This fall 2000 season was marked by a very westerly flavor to the passerine migration with many sightings of western warblers, vireos, and flycatchers in western Nebraska. Most notably, Townsend's Warblers and Cassin's Vireos were seen in good numbers. Additionally, three sightings of Virginia's Warbler and five of Dusky Flycatcher added to the excitement. In this note, we report this fall's sightings of Virginia's Warbler and comment on the status of this species in Nebraska.
On 26 August 2000, Dinsmore observed a Virginia's Warbler (Vermivora virginiae) along the north side of Oliver Reservoir. He studied the bird at close range from 9:52-10:05 a.m. as it foraged with a large flock of migrant passerines. The identification of the bird as a Virginia's Warbler was straightforward. Features noted included the generally dull gray/brown plumage, slightly paler underparts with a very dull yellowish or buff patch at the center of the breast and bright yellow undertail coverts, conspicuous white eyering. plain, unmarked wings, and the nearly constant sideways flicking of the tail. On the basis of the brown tones to the plumage, dusky underparts, lack of a rufous cap, and only a faint hint of a yellow/buff breast patch, he concluded that the bird was an immature female Virginia's Warbler (see Dunn and Garrett 1997). Fontaine saw this individual briefly on 27 August in the same general area.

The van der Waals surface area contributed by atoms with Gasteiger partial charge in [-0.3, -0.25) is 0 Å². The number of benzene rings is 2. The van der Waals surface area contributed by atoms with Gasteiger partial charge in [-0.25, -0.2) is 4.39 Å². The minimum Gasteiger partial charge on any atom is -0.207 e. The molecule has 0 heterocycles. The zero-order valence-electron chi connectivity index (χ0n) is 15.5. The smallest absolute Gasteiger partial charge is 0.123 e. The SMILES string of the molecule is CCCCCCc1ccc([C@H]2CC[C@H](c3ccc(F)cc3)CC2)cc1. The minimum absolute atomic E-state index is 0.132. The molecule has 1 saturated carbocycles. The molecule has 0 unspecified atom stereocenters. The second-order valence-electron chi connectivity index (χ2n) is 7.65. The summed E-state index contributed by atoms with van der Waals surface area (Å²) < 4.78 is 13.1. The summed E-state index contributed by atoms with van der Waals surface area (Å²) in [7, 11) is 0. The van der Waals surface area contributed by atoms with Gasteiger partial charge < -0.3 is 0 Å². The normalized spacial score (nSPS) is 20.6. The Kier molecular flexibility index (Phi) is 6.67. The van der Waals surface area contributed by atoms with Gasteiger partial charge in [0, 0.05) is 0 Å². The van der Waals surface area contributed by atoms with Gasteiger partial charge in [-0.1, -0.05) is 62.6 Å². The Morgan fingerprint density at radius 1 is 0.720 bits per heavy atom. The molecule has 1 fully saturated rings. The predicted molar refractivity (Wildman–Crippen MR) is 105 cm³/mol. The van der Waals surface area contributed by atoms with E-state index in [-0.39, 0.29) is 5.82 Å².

On 27 August 2000, Fontaine observed a Virginia's Warbler along the gravel road South of exit 1 off Interstate 80 in southwestern Kimball County. The bird was seen shortly after sunrise from 6:45-6:50 a.m. foraging in a stand of Limber Pine approximately 15 meters from the roadside. The Virginia's Warbler was in the company of a loose flock of migrants composed of Wilson's Warblers, Blue-gray Gnatcatchers, and a Brown Thrasher. The bird was seen flicking its tail as it moved from tree to tree. Based on the clean gray breast and bold lemon yellow undertail coverts, he concluded the bird was an adult female.
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